Work progressing to identify earthquake prone buildings - 4/04/2011Wanganui District Council is gathering information on potentially earthquake prone buildings, as well as identifying possible problems with parapets and facades in the Central Business District (CBD).
The Building Act 2004 requires each territorial authority to have an earthquake prone building policy for its district. The policy is intended to address how earthquake prone buildings can be made to retrospectively comply with current seismic building codes.
The Wanganui District Council adopted its initial earthquake prone building policy in June 2006 and adopted a revised version in 2009 during the 10-Year Plan review.
“We have a planned approach to get better information on publicly and privately owned buildings that may be earthquake prone,” Deputy Chief Executive Julian Harkness said.
“Any building that is not up to 33% strength of a new building is seen as a potentially earthquake prone building. We know that Wanganui has a number of potentially earthquake prone buildings by reason of their age and construction.”
The only effective way to determine whether a building is earthquake prone is for a qualified engineer to do an Initial Evaluation Procedure (IEP). As many buildings in Wanganui have not had an IEP it is not known how many earthquake prone buildings there are. However, it is expected there will be a large number.
Over the years, building standards and safety have generally improved and newer well maintained buildings are less prone than older unreinforced masonry buildings. Some significant changes to building construction and earthquake strengthening occurred in 1933 due to the Napier earthquake and in 1976 after a new building regulation was enacted.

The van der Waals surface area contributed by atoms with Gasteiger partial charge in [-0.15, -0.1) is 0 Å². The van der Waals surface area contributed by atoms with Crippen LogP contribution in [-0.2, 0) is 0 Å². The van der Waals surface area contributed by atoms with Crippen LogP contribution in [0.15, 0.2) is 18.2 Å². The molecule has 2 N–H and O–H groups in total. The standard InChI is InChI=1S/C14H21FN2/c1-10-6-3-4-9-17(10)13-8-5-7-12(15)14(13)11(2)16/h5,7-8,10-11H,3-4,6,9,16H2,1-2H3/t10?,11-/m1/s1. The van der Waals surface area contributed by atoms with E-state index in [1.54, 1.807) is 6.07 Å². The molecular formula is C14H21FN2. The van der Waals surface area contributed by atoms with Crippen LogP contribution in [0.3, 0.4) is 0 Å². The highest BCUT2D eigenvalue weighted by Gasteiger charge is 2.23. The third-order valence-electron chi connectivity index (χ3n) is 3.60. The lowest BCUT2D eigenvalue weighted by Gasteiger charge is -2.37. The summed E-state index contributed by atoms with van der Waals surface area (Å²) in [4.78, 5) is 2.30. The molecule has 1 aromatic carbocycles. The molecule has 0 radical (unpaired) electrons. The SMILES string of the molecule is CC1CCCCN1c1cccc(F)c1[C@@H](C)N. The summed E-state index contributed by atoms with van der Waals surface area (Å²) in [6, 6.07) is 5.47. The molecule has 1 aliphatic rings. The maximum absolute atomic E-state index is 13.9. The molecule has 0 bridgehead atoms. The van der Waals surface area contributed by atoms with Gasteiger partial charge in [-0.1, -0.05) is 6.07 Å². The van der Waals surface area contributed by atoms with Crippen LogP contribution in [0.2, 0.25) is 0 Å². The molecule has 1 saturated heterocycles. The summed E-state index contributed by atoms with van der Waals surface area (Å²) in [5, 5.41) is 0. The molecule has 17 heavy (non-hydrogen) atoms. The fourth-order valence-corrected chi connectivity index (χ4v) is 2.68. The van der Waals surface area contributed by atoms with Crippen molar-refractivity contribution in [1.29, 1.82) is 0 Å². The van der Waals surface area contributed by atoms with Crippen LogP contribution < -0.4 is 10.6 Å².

“We believe that during the past decade fewer than 10 buildings in Wanganui have had building consents that also required included earthquake strengthening work. The costs of earthquake strengthening are substantial and council acknowledges the impact these requirements will have on building owners. However, we encourage building owners who are contemplating doing work on their properties to consider doing the earthquake strengthening at the same time.
“Wanganui’s Old Town area is part of the district’s unique heritage and we are keen to ensure that is preserved while at the same time ensuring safety.
“The council has started working on a facades and parapets policy for CBD buildings. An initial assessment will be done to determine which buildings have potentially dangerous parapets and facades that could pose a risk to the public in the CBD during an earthquake. A policy will then be developed to detail what work needs to be completed to deal with the risk of falling parapets and building facades in an earthquake. This risk was a lesson learnt from the 2007 Gisborne earthquake which has been demonstrated again in Christchurch.”
Mr Harkness said the council is interested in central government’s response to the Christchurch earthquake and whether there will be any changes to building standards as a result.